Airport Project Agreement and Regulated Revenues
Mr Speaker, today I am bringing to the attention of the House the impact on the people of Bermuda of the Project Agreement for the L.F. Wade International Airport Redevelopment scheme in this time of the coronavirus pandemic.
Mr Speaker, the House will recall that at the last election this Government pledged to review that Project Agreement to see if Bermuda could get a better deal.
As we stated categorically at the time, the review was necessary because of the lack of transparency, the lack of consultation on the Airport Redevelopment Project by the previous Government, the lack of competitive procurement and real concerns regarding the transfer off-island of revenues from the airport.
Mr Speaker, as many will now know, the review uncovered some unwelcome facts, not least of which concerns the revenue structure of the deal.
In addition to the Government no longer sharing in the revenues generated by the airport, the Project Agreement enshrines an obligation on the Government of Bermuda to provide support to the Bermuda Skyport Corporation Limited (“Skyport”) in certain circumstances.
Mr Speaker, to fully understand the situation we find ourselves in, it is important to know the Project Agreement provides for Skyport to receive a Guaranteed Minimum Regulated Revenue. This Minimum Revenue is backstopped by the Government of Bermuda.
The onset of Covid-19 was likely to trigger the Limited Government Support provisions of the Project Agreement, and earlier this month it did. When regularly scheduled commercial flights were necessarily stopped in March due to the global pandemic, there was an immediate drop in revenue to Skyport.
Skyport duly delivered the required “Revenue Guarantee Certificate” to the Airport Authority days after the end of the second quarter of the calendar year (1 April to 30 June).
Mr Speaker, to be clear, this is the same guarantee the previous Administration assured members of this Honourable House would never be needed.
This Certificate declared the Actual Regulated Revenue received by Skyport during the second quarter fell short of the Guaranteed Minimum Regulated Revenue for the quarter as set out in the Project Agreement. As a result, the Airport Authority is obliged to transfer funds to cover the shortfall.
This means the Bermuda Airport Authority must transfer five million, seven hundred and seventy thousand, nine hundred and ninety-five dollars and fifty-four cents (US$5,770,995.54) to the Guaranteed Revenue Reserve Account, which is managed by Skyport at a bank in New York, and that was done this week.
However, in doing so, the Government has had to authorize an additional grant to the Airport Authority to enable it to meet its obligation.
Make no mistake: this hurts. Bermuda’s economy has taken a significant ‘hit’ as a result of the coronavirus. There are many people unemployed or underemployed, businesses are unable to generate sufficient revenue to cover their costs, there are limited air leisure visitors and no cruise ship calls at all.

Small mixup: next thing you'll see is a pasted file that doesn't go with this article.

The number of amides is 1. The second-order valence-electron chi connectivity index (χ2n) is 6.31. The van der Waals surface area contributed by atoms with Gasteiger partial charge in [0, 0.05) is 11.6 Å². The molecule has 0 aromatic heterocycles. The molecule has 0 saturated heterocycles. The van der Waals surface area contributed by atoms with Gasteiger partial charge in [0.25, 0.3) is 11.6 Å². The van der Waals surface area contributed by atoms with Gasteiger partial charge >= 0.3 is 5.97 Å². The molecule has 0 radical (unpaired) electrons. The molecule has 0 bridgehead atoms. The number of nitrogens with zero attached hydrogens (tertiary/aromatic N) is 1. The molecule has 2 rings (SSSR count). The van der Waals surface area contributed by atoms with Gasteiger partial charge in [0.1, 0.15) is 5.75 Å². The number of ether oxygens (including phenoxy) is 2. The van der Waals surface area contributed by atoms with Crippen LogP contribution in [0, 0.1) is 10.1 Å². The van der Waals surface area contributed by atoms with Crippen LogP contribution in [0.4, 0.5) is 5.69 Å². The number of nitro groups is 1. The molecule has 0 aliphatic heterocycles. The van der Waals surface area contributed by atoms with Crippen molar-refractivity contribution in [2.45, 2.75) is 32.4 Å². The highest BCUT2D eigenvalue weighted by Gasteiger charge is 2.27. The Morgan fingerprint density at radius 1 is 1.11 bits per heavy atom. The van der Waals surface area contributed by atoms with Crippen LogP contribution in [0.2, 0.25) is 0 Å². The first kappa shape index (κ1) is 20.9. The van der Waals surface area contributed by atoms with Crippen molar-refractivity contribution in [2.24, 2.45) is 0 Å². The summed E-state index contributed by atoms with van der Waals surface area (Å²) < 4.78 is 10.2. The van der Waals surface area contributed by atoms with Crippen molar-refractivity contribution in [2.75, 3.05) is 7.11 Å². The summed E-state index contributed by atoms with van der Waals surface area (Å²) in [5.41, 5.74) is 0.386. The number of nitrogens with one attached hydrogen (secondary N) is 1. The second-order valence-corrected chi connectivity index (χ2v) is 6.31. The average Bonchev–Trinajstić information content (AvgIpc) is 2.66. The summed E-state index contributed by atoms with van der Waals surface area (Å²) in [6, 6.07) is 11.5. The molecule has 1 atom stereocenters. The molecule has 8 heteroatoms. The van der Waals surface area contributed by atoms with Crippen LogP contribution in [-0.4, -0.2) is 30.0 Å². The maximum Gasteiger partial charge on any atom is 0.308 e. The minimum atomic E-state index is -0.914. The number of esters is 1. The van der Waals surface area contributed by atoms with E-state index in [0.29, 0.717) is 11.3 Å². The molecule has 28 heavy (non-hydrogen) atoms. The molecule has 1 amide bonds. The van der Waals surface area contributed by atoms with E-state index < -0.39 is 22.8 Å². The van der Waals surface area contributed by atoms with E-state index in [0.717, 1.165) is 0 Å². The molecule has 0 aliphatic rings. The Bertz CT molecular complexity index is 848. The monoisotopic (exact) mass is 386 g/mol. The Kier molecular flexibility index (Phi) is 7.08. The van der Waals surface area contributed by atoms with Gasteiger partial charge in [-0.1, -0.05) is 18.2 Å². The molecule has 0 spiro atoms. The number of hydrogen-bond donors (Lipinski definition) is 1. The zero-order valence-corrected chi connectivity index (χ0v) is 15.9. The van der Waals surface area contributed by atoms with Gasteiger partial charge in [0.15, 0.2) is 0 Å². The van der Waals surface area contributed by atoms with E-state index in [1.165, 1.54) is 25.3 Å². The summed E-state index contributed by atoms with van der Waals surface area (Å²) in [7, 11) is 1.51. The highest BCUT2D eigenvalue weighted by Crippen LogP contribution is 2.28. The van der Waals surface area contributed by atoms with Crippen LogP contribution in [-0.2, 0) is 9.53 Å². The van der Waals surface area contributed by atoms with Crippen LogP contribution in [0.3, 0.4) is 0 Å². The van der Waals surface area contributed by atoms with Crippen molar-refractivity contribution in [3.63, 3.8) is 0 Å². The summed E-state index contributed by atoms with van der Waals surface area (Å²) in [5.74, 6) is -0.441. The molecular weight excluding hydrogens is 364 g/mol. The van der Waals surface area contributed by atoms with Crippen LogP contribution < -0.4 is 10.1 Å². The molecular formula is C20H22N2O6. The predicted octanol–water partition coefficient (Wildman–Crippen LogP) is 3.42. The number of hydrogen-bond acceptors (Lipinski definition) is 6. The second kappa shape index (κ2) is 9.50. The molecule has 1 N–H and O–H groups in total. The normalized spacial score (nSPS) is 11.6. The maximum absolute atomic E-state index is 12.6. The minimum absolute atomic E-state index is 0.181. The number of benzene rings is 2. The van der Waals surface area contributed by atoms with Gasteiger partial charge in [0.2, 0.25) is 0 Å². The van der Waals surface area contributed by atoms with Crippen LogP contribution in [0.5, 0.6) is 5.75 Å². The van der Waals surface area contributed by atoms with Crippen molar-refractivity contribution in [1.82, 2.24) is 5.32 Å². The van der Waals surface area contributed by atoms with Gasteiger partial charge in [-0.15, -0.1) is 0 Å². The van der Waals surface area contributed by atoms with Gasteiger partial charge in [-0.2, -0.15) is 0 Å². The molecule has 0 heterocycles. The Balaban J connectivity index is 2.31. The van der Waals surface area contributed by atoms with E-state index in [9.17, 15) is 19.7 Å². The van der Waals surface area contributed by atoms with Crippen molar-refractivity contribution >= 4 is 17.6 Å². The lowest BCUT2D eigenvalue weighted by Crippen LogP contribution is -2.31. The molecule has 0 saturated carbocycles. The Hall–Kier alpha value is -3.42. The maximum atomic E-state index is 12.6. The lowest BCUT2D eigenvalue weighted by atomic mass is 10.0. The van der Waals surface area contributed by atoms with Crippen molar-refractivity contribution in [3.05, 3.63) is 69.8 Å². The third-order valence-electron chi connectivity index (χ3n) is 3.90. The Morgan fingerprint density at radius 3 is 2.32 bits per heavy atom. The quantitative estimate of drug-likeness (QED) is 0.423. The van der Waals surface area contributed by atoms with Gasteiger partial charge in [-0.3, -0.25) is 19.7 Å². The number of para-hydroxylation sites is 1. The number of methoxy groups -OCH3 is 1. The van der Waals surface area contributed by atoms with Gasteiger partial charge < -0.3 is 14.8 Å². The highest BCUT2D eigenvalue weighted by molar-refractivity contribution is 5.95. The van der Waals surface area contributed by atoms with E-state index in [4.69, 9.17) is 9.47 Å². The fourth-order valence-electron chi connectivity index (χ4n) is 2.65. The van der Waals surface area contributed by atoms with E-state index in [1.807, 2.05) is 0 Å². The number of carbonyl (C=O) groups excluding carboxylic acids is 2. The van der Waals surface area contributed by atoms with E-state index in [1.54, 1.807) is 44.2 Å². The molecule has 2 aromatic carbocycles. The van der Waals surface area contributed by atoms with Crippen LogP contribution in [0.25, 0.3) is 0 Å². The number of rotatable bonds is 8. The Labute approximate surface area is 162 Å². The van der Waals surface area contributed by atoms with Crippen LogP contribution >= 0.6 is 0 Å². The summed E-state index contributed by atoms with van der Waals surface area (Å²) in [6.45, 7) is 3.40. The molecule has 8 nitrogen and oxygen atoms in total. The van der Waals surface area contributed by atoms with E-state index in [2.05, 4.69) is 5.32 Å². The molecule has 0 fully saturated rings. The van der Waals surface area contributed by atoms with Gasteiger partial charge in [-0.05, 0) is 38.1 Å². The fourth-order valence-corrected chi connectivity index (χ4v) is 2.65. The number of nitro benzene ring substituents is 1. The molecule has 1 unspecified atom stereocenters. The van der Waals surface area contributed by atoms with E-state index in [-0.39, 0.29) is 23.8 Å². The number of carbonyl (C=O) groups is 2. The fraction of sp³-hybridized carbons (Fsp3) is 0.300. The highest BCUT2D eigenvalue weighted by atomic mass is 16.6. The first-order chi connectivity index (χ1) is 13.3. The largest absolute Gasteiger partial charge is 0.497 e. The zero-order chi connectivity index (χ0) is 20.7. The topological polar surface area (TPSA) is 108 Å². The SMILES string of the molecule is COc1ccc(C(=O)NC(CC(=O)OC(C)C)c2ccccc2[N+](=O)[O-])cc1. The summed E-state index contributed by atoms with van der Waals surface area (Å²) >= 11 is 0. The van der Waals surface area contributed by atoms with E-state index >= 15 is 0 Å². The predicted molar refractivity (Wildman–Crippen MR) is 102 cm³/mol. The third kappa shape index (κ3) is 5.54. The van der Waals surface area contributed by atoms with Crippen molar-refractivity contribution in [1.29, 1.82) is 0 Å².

Mr Speaker, while Skyport is made whole by the addition of this $5.7M, Bermuda has citizens who are being made destitute at this time.
This Government has pledged that no person will go hungry. And, instead of caring for our local community, which is in desperate need, the Government is having to put money towards an airport redevelopment project we were assured was structured in a way that transferred the development risks away from the people of Bermuda, ensuring the redevelopment was financed through airport revenues. However, as it turns out, if the revenues are not coming in then restitution lies with the Bermuda Government.
Mr Speaker, although commercial flights resumed at the beginning of July, it will take time to build up to the air arrival numbers we enjoyed previously. Therefore, the Government assumes it will be forced to provide the Airport Authority with additional supplementary funds at quarterly intervals this year. And, yes, this will impact the support and services we are able to deliver to our people.
Mr Speaker, it is hard to avoid thinking about just what could be done for the people of Bermuda if we were to inject $5.7M elsewhere. For that sum of money, we could:
start much needed capital upgrades at the National Sports Center, or
enhance food security, providing sites for new types of farming, such as vertical farming, aquaculture and mariculture, or,
we could respond positively to the needs of charities, especially those providing for families in hardship as a result of Covid-19.
Some may ask, “Well, why don’t you just terminate the Agreement?”
First of all, as we have indicated in the past, the Project Agreement is not easily terminated, and the negative consequences of doing so, although legally possible, would have severe ramifications for Bermuda’s reputation to the extent that it would be irresponsible to pursue it at this time.
Others may say, “Well, just change the Agreement.”
The review of the Project Agreement carried out in late 2017 highlighted the fact that there is no ability to change any of the provisions in the Agreement. The only way to make substantive changes to its terms and conditions is to terminate it – and, again, this would have harsh consequences.
Mr Speaker, this Government remains deeply dismayed with the failings of the previous Administration to protect Bermuda’s interests in the framing of the Project Agreement, and particularly troubled by the revenue structure of the deal. However, as we have stated before, we are a responsible Government, and we will ensure the Bermuda Airport Authority is able to honour its contractual obligations.
Thank you, Mr Speaker.